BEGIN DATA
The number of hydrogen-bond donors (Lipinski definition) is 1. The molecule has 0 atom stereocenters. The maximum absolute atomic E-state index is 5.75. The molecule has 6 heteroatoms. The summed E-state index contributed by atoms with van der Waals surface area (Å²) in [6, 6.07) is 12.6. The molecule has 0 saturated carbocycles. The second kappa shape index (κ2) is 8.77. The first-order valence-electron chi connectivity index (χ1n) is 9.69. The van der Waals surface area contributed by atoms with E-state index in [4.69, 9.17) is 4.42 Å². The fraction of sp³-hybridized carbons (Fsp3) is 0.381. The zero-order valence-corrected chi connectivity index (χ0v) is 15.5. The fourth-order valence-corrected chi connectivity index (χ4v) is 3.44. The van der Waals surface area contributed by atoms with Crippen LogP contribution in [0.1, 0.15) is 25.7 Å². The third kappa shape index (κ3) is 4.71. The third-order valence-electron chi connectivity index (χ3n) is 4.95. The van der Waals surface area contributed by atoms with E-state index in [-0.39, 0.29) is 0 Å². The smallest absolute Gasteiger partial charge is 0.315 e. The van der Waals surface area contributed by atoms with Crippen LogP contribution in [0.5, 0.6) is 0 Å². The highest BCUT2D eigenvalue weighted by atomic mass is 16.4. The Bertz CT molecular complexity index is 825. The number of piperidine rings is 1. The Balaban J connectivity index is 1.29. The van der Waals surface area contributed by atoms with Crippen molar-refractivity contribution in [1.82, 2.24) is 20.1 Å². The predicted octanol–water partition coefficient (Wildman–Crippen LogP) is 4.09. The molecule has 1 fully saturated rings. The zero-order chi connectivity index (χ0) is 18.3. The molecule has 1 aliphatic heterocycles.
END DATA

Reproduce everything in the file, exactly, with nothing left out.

The number of hydrogen-bond donors (Lipinski definition) is 1. The molecule has 0 atom stereocenters. The maximum absolute atomic E-state index is 5.75. The molecule has 6 heteroatoms. The summed E-state index contributed by atoms with van der Waals surface area (Å²) in [6, 6.07) is 12.6. The molecule has 0 saturated carbocycles. The second kappa shape index (κ2) is 8.77. The first-order valence-electron chi connectivity index (χ1n) is 9.69. The van der Waals surface area contributed by atoms with E-state index in [4.69, 9.17) is 4.42 Å². The fraction of sp³-hybridized carbons (Fsp3) is 0.381. The zero-order valence-corrected chi connectivity index (χ0v) is 15.5. The fourth-order valence-corrected chi connectivity index (χ4v) is 3.44. The van der Waals surface area contributed by atoms with Crippen LogP contribution in [0.1, 0.15) is 25.7 Å². The third kappa shape index (κ3) is 4.71. The third-order valence-electron chi connectivity index (χ3n) is 4.95. The van der Waals surface area contributed by atoms with E-state index in [-0.39, 0.29) is 0 Å². The smallest absolute Gasteiger partial charge is 0.315 e. The van der Waals surface area contributed by atoms with Crippen LogP contribution in [0.5, 0.6) is 0 Å². The highest BCUT2D eigenvalue weighted by atomic mass is 16.4. The Bertz CT molecular complexity index is 825. The number of piperidine rings is 1. The Balaban J connectivity index is 1.29. The van der Waals surface area contributed by atoms with Crippen molar-refractivity contribution in [1.82, 2.24) is 20.1 Å². The predicted octanol–water partition coefficient (Wildman–Crippen LogP) is 4.09. The molecule has 1 fully saturated rings. The zero-order chi connectivity index (χ0) is 18.3. The molecule has 1 aliphatic heterocycles.